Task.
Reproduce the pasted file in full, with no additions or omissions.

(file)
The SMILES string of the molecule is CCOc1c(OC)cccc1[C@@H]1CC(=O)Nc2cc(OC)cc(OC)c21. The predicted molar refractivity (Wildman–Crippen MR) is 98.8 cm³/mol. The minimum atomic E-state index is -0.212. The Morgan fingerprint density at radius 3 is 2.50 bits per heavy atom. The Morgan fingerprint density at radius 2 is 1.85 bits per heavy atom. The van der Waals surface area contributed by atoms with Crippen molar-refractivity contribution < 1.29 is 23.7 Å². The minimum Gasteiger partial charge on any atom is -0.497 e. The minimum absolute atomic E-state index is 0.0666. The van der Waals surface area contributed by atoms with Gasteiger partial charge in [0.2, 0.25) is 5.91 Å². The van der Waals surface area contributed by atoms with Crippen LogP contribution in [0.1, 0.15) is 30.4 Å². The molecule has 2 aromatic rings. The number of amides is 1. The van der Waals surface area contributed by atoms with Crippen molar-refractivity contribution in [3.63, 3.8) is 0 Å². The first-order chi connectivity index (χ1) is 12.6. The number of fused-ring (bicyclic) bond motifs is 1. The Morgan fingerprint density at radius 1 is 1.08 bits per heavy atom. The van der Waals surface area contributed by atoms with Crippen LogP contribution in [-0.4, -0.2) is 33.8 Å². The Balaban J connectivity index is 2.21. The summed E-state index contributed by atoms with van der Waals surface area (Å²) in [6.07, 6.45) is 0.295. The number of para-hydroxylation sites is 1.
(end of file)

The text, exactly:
The SMILES string of the molecule is CCOc1c(OC)cccc1[C@@H]1CC(=O)Nc2cc(OC)cc(OC)c21. The predicted molar refractivity (Wildman–Crippen MR) is 98.8 cm³/mol. The minimum atomic E-state index is -0.212. The Morgan fingerprint density at radius 3 is 2.50 bits per heavy atom. The Morgan fingerprint density at radius 2 is 1.85 bits per heavy atom. The van der Waals surface area contributed by atoms with Crippen molar-refractivity contribution < 1.29 is 23.7 Å². The minimum Gasteiger partial charge on any atom is -0.497 e. The minimum absolute atomic E-state index is 0.0666. The van der Waals surface area contributed by atoms with Gasteiger partial charge in [0.2, 0.25) is 5.91 Å². The van der Waals surface area contributed by atoms with Crippen LogP contribution in [0.1, 0.15) is 30.4 Å². The molecule has 2 aromatic rings. The number of amides is 1. The van der Waals surface area contributed by atoms with Crippen molar-refractivity contribution in [3.63, 3.8) is 0 Å². The first-order chi connectivity index (χ1) is 12.6. The number of fused-ring (bicyclic) bond motifs is 1. The Morgan fingerprint density at radius 1 is 1.08 bits per heavy atom. The van der Waals surface area contributed by atoms with Crippen LogP contribution in [-0.4, -0.2) is 33.8 Å². The Balaban J connectivity index is 2.21. The summed E-state index contributed by atoms with van der Waals surface area (Å²) in [6.07, 6.45) is 0.295. The number of para-hydroxylation sites is 1.